Also, Oey didn’t disparage TFN’s goods or services; rather, many of his statements “appear aimed at ensuring the ongoing success of TFN and its services.” He said things like, “Let everyone know that TFN does not need to control freecycling for TFN to be successful”; “[Keeping the term ‘freecycle’ in the public domain] fits well with a ‘viral’ marketing approach to freecycle. People hear about it and want to know where it came from--which will lead back to [TFN] without strong trademark enforcement. It will also generate lots of goodwill”; and “My alternative also has consequences but I firmly believe it is a much better choice for [TFN] in the long run.” (TFN might consider itself damned with faint praise.)
TFN also alleged “trademark disparagement” under §43(a). But no such claim exists; TFN’s allegations of false statements, made with malice, about TFN’s mark, track a common law slander of title claim. The court found no textual basis for a Lanham Act claim from these elements, and a corresponding absence of precedent supporting them. Even if trademark disparagement were cognizable under the Lanham Act, TFN didn’t show likely success because Oey’s statements weren’t false. “At worst, Oey offered an erroneous legal opinion (by a layperson) that TFN lacked trademark rights in the term ‘freecycle.’” And statements of opinion aren’t generally actionable under the Lanham Act. There has been no formal determination yet that TFN has trademark rights in “freecycle.” Oey’s statement that TFN lacks such rights can’t be a false statement of fact until those rights are definitively established. And, the court added, Oey would in that case remain free to argue that the decision to grant TFN such rights was a mistake.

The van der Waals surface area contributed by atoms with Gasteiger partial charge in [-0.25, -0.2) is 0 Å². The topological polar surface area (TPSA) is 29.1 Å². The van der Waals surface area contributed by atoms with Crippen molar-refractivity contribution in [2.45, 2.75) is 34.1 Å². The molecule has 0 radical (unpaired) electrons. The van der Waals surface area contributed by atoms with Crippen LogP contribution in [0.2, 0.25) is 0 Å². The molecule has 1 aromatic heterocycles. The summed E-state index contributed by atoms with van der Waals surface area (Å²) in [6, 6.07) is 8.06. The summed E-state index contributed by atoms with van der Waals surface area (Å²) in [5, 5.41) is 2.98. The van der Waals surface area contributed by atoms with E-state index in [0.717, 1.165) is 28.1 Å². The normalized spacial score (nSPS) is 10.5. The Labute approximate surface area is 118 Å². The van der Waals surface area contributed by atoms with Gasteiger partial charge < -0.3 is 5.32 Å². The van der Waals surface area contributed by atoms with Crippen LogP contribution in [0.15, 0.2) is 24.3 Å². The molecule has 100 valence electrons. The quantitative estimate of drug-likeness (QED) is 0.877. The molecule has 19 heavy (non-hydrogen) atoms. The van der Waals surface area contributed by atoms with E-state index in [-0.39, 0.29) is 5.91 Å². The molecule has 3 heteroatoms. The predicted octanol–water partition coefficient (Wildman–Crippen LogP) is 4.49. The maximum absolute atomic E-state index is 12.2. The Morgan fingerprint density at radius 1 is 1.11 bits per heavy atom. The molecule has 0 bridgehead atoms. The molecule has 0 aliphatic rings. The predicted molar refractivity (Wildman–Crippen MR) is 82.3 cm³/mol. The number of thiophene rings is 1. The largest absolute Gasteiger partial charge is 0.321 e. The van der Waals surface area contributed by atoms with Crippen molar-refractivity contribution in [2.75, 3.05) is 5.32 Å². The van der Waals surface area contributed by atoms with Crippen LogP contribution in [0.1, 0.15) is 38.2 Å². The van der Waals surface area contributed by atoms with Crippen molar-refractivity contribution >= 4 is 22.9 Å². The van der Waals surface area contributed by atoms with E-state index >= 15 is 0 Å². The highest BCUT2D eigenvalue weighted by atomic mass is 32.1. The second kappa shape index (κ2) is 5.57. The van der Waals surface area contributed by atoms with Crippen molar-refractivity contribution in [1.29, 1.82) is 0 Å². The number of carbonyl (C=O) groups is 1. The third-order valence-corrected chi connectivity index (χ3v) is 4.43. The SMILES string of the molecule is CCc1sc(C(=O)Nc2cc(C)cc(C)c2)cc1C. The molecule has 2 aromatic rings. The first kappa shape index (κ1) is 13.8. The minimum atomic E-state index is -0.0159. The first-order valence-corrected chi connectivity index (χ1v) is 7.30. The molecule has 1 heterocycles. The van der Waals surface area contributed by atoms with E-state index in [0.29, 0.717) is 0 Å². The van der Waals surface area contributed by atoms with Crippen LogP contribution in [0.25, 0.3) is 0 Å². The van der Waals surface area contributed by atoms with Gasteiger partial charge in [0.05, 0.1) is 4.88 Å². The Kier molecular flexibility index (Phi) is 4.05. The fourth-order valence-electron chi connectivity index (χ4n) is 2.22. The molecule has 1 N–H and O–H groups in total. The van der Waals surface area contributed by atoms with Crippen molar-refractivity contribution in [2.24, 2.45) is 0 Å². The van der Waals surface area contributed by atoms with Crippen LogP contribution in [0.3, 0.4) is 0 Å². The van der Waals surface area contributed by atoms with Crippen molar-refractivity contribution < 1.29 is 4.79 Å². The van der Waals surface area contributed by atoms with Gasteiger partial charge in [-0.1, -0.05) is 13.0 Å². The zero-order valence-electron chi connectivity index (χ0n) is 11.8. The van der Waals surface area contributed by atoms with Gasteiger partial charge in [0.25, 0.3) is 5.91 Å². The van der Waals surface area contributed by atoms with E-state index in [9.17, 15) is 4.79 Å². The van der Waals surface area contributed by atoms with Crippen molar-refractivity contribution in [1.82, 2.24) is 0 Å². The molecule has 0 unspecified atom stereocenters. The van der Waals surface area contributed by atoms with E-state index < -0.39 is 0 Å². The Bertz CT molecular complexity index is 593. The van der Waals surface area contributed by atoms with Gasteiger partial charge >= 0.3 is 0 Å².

TFN’s basic complaint is that Oey shouldn’t be allowed to use or encourage the use of “freecycle” in its generic sense. But the court held that TFN’s mark, like all marks, is always at risk of becoming generic if the relevant public appropriates it. Genericide has both social costs and social benefits for communication. Trademark owners are free to undertake PR campaigns and police a mark’s use. But the Lanham Act doesn’t grant this kind of policing power. The court expressed no opinion on whether genericide was an available theory under other causes of action, and declined to address the First Amendment objections to TFN’s legal campaign, leaving those matters for the district court on remand.